How It Was by Janet Ellis – Review

how it was janet ellis book review

By Sarah Morgan

Having one successful career is difficult enough, but having two is pretty remarkable – so Janet Ellis must be feeling thrilled at the moment.

The former Blue Peter presenter still occasionally turns up on TV, but is more likely to be found behind a computer screen bashing out her next best-selling novel.

I had the pleasure of interviewing Ellis a few years ago while she was promoting Furry Friends, a series she presented for the Disney Channel (I can confirm she’s the nicest person in the world), and during her chat she mentioned she was trying to finish writing a book. It turned out to be The Butcher’s Hook, a historical tale that went on to be well-received by readers and critics alike.

how it was janet ellis book review coverNow she’s back with something very different indeed. How It Was could also, I suppose, be described as a historical tale, albeit from a very different era. While The Butcher’s Hook takes place in the 18th century, How It Was is set largely during the 1970s. Both are also domestic dramas, but there the similarities end.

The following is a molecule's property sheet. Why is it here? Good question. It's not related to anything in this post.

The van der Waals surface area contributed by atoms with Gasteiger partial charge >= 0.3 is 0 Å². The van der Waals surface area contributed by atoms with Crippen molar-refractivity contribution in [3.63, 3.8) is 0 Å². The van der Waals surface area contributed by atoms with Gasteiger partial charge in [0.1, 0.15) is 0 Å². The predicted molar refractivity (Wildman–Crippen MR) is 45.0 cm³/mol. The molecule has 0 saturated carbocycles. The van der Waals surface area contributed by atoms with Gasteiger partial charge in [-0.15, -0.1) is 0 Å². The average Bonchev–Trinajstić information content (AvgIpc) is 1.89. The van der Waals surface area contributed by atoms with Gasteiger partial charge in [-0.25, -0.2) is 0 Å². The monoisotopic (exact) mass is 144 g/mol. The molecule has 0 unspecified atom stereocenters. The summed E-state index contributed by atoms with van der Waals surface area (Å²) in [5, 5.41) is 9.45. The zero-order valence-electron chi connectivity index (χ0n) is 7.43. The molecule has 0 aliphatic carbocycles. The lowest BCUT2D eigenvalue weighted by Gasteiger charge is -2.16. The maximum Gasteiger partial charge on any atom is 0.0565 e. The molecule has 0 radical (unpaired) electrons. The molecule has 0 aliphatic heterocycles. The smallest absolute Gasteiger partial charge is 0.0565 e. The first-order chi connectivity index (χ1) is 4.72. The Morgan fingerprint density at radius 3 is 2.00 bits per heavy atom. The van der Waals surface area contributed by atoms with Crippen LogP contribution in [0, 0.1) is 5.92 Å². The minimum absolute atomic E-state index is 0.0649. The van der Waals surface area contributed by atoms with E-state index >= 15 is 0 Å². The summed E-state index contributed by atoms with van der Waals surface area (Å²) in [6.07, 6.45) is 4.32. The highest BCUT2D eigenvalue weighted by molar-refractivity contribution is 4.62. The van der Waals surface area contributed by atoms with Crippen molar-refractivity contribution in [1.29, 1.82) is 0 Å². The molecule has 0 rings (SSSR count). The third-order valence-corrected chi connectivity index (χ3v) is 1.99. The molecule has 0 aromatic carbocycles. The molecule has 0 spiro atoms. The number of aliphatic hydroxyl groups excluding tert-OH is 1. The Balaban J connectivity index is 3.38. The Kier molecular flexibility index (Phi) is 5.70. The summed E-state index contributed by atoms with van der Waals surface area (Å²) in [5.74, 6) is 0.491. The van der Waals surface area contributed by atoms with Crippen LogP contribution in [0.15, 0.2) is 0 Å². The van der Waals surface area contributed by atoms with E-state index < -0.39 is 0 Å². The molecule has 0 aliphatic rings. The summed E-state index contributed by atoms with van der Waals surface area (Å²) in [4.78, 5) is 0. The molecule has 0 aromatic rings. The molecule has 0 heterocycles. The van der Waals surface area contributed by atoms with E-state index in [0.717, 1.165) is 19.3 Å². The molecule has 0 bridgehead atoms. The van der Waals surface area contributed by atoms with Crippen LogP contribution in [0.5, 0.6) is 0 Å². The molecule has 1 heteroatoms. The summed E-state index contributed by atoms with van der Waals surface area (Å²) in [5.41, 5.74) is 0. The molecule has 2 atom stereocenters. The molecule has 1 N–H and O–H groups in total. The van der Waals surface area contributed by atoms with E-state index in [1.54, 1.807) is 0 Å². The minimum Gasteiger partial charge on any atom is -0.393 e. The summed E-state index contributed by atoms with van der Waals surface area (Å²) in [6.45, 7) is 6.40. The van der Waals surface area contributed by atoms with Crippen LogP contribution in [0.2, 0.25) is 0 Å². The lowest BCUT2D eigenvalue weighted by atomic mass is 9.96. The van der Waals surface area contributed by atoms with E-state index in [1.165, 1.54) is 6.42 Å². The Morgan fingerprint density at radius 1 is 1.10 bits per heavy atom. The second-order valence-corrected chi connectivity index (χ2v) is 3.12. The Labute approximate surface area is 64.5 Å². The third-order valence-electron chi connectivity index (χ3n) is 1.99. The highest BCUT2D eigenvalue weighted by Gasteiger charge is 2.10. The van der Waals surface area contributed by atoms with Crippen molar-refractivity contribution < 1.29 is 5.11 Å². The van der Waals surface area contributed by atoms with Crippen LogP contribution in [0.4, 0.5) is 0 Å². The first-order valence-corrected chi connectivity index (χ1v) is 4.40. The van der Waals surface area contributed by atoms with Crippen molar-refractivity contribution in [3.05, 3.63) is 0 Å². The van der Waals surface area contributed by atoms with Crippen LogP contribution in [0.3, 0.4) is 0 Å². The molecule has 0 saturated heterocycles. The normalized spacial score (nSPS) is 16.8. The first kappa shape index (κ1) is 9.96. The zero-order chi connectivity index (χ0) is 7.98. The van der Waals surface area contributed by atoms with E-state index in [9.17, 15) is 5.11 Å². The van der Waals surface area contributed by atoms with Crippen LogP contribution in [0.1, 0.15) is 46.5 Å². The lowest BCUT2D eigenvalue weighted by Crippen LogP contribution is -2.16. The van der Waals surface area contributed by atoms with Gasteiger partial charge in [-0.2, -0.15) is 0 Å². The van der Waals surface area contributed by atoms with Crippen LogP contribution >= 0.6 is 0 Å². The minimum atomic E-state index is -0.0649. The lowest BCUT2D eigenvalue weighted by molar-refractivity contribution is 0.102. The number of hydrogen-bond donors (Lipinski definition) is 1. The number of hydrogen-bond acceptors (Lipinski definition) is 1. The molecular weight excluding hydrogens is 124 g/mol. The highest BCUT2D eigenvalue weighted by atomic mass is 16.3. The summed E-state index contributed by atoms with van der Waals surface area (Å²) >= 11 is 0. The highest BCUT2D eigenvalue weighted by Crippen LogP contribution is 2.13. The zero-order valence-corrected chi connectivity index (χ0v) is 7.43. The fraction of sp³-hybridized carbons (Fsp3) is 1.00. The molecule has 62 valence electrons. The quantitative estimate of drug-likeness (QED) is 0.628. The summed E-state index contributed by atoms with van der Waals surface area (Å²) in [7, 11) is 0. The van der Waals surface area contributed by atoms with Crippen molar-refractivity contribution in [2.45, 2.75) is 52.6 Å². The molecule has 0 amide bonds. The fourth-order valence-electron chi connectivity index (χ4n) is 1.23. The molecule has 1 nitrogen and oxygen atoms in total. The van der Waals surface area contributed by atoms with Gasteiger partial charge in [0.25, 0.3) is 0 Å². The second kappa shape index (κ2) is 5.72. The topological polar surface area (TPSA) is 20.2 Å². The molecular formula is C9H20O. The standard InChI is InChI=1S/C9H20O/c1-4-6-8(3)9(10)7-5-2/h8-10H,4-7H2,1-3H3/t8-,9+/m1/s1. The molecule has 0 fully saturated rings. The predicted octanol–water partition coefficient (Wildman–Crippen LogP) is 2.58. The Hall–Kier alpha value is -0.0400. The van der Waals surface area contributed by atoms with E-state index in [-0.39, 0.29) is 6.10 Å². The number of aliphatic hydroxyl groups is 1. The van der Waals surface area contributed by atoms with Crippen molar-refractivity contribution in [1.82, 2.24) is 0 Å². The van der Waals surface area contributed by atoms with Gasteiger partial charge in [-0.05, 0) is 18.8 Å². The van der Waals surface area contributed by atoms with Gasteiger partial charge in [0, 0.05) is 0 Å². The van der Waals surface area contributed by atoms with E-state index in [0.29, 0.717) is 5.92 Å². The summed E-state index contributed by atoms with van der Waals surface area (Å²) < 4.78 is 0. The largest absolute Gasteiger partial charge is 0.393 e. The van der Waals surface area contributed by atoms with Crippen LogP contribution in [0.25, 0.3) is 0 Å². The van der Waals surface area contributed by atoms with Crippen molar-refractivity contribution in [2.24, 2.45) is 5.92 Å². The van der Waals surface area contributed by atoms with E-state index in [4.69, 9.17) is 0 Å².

At the heart of How It Was is Marion Deacon, a bored housewife living in a semi-rural Kent village with her husband Michael and their children – teenager Sarah and seven-year-old Eddie. The latter is the apple of both his parents’ eyes, while Sarah and Marion can’t see eye to eye on anything; they constantly battle over anything and everything, with Marion seemingly jealous of her daughter’s youthful vim and vigour.

Marion has already been unfaithful to Michael when she catches the eye of local bohemian Adrian and relentlessly pursues an affair with him, a move she may live to regret when her absence from home leads to tragedy.

For roughly half of this weighty tome, I hated Marion. She appeared self-centred and undeserving of her husband’s understanding and love. However, the way in which Ellis has structured the story – it constantly flicks from one passage of time to another, while its characters also take turns to offer their views on events as they unfold – it slowly but compellingly exposes snippets about each person, revealing their inner thoughts and feelings layer by layer. I’m so glad I didn’t give up on it early on, which is something I considered.

If you’re looking for a lightweight tale to kick-off the new year, this isn’t it. However, if you’re into uncompromising examinations of the human condition, you’re in for a treat.

‘How It Was’ by Janet Ellis is published by John Murray, £16.99 hardback


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